The corn around the Farm Progress Show site near Decatur, Ill., was planted early this spring. As long as weather cooperates during the show, Aug. 29-31, there should be a green light for field demonstrations. Working demos are planned each day.
“We’re looking forward to a good year for demonstrations,” says Matt Jungmann, Farm Progress director of trade shows. “Everyone with equipment wanting to show how it works in the field will be itching to get going and let you see it.”
Companies decide which pieces of equipment they want to use during field demonstrations. Odds are that no matter your favorite brand, the company will have combines and/or tillage equipment ready to roll during the show.
At 11 a.m. CDT each morning, combines will have their hour of glory, notes Ed Harris, who works with equipment companies on behalf of the show staff to make sure demonstrations go smoothly. He is assisted by Matt Muirhead, who farms near Oakley, Ill. Muirhead has helped with field demos for many years.
Harris and Muirhead meet with the equipment operators who will run the machines in the field the day before the show to finalize plans and make sure everyone understands the rules. The organizers place a high priority on practicing safety in the field. That applies to both those driving tractors and combines, and visitors who come to watch.
If it appears that weather conditions will play a role in the demonstrations, a plan is worked out during this meeting. Only corn will be harvested.
Before each combine runs the first time, either Harris or Muirhead will explain information about the machine provided to them by company reps during the preshow meeting. “We choose to do it this way and read their information off of notecards they prepared so that everyone gets a fair chance to let people know the features of their machine,” Muirhead says.
Once the combines have each run one time, they will operate without stopping until they’ve harvested the acres set aside for that day.
Tiling demonstrations are scheduled from noon to 1 p.m.
Tractors of all descriptions pulling almost every kind of tillage tool imaginable will take to the field from 2 to 3 p.m. CDT each day. A large number of tillage tools, ranging from disks to chisel plows to specialty tillage tools, are expected to run.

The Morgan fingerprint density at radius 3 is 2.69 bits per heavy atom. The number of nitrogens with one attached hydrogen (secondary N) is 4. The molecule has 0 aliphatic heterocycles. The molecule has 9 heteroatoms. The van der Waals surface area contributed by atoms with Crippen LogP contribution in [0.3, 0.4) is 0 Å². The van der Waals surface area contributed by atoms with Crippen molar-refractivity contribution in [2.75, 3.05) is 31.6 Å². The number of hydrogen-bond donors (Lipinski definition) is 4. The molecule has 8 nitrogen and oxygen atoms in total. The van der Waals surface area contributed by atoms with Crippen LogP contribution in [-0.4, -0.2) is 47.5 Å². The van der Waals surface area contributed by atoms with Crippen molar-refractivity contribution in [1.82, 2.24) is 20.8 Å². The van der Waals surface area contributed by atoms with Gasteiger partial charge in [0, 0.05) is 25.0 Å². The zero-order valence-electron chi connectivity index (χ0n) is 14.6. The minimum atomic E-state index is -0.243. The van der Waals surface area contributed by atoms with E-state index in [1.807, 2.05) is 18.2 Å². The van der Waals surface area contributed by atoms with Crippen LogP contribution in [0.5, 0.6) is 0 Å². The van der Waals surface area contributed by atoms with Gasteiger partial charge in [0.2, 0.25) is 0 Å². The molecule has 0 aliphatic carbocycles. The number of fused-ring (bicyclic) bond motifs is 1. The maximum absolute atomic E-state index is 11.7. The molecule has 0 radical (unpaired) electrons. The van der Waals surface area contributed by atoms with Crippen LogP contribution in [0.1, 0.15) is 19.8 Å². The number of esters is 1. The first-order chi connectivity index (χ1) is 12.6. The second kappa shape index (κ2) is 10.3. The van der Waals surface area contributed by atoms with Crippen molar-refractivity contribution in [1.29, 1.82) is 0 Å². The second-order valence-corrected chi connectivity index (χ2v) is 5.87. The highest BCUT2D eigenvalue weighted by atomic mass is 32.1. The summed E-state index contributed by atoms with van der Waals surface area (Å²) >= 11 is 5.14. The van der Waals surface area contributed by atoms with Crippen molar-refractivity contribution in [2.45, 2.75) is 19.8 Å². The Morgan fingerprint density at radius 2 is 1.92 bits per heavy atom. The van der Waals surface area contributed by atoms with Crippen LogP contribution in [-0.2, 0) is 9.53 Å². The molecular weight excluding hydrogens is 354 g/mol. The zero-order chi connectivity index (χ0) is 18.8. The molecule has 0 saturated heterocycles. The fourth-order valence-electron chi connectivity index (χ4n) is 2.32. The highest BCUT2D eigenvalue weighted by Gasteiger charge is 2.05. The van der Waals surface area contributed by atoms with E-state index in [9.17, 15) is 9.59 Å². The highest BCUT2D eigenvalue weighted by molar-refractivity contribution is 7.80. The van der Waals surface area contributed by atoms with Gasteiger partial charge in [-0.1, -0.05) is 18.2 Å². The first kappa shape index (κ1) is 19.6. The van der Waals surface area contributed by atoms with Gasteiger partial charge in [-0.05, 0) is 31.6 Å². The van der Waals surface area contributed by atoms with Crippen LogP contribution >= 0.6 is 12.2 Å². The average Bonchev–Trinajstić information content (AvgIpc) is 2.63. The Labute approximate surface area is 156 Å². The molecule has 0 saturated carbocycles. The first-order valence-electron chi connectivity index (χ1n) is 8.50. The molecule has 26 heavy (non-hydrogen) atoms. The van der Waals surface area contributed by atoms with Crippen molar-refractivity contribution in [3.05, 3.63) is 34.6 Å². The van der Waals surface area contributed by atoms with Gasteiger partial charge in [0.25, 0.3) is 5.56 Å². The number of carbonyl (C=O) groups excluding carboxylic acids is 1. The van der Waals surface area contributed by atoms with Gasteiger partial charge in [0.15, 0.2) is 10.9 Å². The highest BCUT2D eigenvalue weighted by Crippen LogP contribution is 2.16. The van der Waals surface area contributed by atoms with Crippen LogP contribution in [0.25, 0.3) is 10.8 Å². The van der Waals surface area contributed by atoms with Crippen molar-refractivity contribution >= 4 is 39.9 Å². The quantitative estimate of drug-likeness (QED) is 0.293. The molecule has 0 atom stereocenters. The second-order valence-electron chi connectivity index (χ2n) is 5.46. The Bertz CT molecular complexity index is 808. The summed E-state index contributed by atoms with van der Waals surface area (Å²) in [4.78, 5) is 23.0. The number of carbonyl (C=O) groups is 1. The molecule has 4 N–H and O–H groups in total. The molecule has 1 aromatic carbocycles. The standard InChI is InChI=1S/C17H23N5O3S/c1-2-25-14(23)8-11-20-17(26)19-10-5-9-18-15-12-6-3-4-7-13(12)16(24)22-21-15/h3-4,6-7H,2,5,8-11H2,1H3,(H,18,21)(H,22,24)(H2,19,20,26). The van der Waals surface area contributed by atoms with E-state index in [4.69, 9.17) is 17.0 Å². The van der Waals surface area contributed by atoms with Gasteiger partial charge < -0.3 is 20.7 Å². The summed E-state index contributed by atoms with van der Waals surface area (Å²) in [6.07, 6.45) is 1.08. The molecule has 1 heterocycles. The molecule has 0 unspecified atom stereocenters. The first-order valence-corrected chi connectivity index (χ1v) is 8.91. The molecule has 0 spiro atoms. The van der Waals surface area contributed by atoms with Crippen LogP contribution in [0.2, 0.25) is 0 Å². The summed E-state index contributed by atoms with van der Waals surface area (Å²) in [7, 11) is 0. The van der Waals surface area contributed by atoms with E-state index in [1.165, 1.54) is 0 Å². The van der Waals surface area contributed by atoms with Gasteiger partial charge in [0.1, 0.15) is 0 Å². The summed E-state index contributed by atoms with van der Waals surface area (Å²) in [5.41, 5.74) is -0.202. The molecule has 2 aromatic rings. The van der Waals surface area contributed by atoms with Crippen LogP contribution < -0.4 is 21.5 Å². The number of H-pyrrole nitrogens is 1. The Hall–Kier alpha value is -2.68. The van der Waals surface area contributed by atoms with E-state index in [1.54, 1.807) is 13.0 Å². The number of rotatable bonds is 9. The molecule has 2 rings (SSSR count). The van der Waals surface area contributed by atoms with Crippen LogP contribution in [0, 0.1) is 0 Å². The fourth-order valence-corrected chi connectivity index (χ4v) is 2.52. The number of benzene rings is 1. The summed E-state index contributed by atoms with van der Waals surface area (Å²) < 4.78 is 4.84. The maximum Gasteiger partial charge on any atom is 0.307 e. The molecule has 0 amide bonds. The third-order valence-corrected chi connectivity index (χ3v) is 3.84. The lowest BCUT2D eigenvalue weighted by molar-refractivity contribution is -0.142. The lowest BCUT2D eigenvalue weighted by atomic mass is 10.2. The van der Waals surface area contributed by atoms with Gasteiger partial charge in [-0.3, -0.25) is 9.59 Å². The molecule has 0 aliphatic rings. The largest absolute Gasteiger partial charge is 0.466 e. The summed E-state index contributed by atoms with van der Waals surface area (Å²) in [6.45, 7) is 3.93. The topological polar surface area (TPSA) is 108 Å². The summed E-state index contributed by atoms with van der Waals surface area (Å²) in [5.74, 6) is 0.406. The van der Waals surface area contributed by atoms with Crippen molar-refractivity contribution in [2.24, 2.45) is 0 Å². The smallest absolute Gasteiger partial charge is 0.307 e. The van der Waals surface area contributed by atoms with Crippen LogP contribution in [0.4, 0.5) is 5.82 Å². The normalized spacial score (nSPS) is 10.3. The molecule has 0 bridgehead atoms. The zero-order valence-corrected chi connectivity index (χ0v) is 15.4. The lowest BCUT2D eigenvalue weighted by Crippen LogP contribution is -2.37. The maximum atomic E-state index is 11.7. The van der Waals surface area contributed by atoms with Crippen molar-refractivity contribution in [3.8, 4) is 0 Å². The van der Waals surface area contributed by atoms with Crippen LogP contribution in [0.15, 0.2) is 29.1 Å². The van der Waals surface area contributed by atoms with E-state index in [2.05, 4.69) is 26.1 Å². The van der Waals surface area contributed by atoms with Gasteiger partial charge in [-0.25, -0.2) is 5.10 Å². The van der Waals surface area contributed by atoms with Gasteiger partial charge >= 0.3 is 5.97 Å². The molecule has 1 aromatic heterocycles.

Muirhead notes that vertical-tillage tools have been popular at recent shows. He expects a lot of interest in these again this year. Typically a dozen or more vertical-tillage tools operate during demos.
Most vertical-tillage tools typically work better when run at 7 to 9 miles per hour. Show organizers will divide the tillage tools into two classes by speed of operation, Harris says. Each company can choose the speed at which it wants to run its implement, within reason.
“We want to emphasize allowing visitors to see what it looks like after each tool runs this year,” Jungmann explains. That’s why the rope line that separates visitors from operating equipment is allowed to move forward after each pass.
Once each tillage tool has made a pass, they will run without stopping until the acreage designated for that day is tilled.
MOVING TARGET: Notice everyone stays behind the rope as equipment passes by. Organizers allow the rope to move forward after the pass so visitors can inspect the results of the last pass.
Safety rules aren’t just important for drivers. “We take safety for visitors very seriously,” Harris says. Be sure to obey all instructions from FPS staff in charge of the field demonstrations. They will be wearing gear that identifies them as show personnel. It’s their call as to when it’s safe for a machine to run. They won’t signal the next machine to make a pass until they are satisfied everyone is out of the way.
Trams will be available for those who have trouble walking to the field. They will run continuously during demonstration times. The trams will load and unload at the north end of Central Avenue.
Be sure to keep all hands and feet inside the tram, and to enter or exit only when the tram is stopped for pickup or drop-off of passengers.
If you’re taking a golf car or ATV to the field just to watch, pay special attention to directions from those in charge, Harris asks. Remain aware of visitors who are walking near you at all times.
Ride ’n’ Drive areas will also be provided for companies that want to show equipment to potential customers up close and personal. This will occur in the designated area noted on the map, and will be available anytime during show hours.
Drone demonstrations are also planned. They will occur at a specified time and location. Dennis Bowman of the University of Illinois is in charge of UAV demonstrations. Companies that choose to participate will work through him.
Note the field layout and tentative schedule on the map below. If changes to the schedule are made, they will be posted in convenient locations. See you in the field!